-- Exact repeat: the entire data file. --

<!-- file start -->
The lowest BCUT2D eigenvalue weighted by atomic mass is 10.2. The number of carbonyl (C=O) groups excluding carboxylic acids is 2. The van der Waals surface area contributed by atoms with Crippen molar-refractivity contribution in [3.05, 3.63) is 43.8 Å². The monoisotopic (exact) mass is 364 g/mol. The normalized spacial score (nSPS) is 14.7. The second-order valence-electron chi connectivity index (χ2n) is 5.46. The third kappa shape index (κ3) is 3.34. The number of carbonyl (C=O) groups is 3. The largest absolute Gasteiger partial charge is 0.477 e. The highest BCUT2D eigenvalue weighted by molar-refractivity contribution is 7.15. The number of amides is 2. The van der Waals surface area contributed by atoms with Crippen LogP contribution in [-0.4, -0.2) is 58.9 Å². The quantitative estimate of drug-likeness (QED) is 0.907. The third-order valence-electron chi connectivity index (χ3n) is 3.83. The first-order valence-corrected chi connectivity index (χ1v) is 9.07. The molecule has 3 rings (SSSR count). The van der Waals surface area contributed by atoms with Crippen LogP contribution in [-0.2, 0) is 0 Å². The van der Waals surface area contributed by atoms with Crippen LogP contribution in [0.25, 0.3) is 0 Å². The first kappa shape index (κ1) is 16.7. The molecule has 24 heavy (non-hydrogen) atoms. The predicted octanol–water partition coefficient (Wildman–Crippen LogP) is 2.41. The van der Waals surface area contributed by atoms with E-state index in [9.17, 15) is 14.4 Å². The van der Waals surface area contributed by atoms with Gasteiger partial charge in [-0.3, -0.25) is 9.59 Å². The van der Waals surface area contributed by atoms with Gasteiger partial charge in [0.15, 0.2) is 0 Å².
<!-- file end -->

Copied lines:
The lowest BCUT2D eigenvalue weighted by atomic mass is 10.2. The number of carbonyl (C=O) groups excluding carboxylic acids is 2. The van der Waals surface area contributed by atoms with Crippen molar-refractivity contribution in [3.05, 3.63) is 43.8 Å². The monoisotopic (exact) mass is 364 g/mol. The normalized spacial score (nSPS) is 14.7. The second-order valence-electron chi connectivity index (χ2n) is 5.46. The third kappa shape index (κ3) is 3.34. The number of carbonyl (C=O) groups is 3. The largest absolute Gasteiger partial charge is 0.477 e. The highest BCUT2D eigenvalue weighted by molar-refractivity contribution is 7.15. The number of amides is 2. The van der Waals surface area contributed by atoms with Crippen LogP contribution in [-0.4, -0.2) is 58.9 Å². The quantitative estimate of drug-likeness (QED) is 0.907. The third-order valence-electron chi connectivity index (χ3n) is 3.83. The first-order valence-corrected chi connectivity index (χ1v) is 9.07. The molecule has 3 rings (SSSR count). The van der Waals surface area contributed by atoms with Crippen LogP contribution in [-0.2, 0) is 0 Å². The van der Waals surface area contributed by atoms with Crippen LogP contribution in [0.25, 0.3) is 0 Å². The first kappa shape index (κ1) is 16.7. The molecule has 24 heavy (non-hydrogen) atoms. The predicted octanol–water partition coefficient (Wildman–Crippen LogP) is 2.41. The van der Waals surface area contributed by atoms with E-state index in [9.17, 15) is 14.4 Å². The van der Waals surface area contributed by atoms with Gasteiger partial charge in [-0.3, -0.25) is 9.59 Å². The van der Waals surface area contributed by atoms with Gasteiger partial charge in [0.15, 0.2) is 0 Å².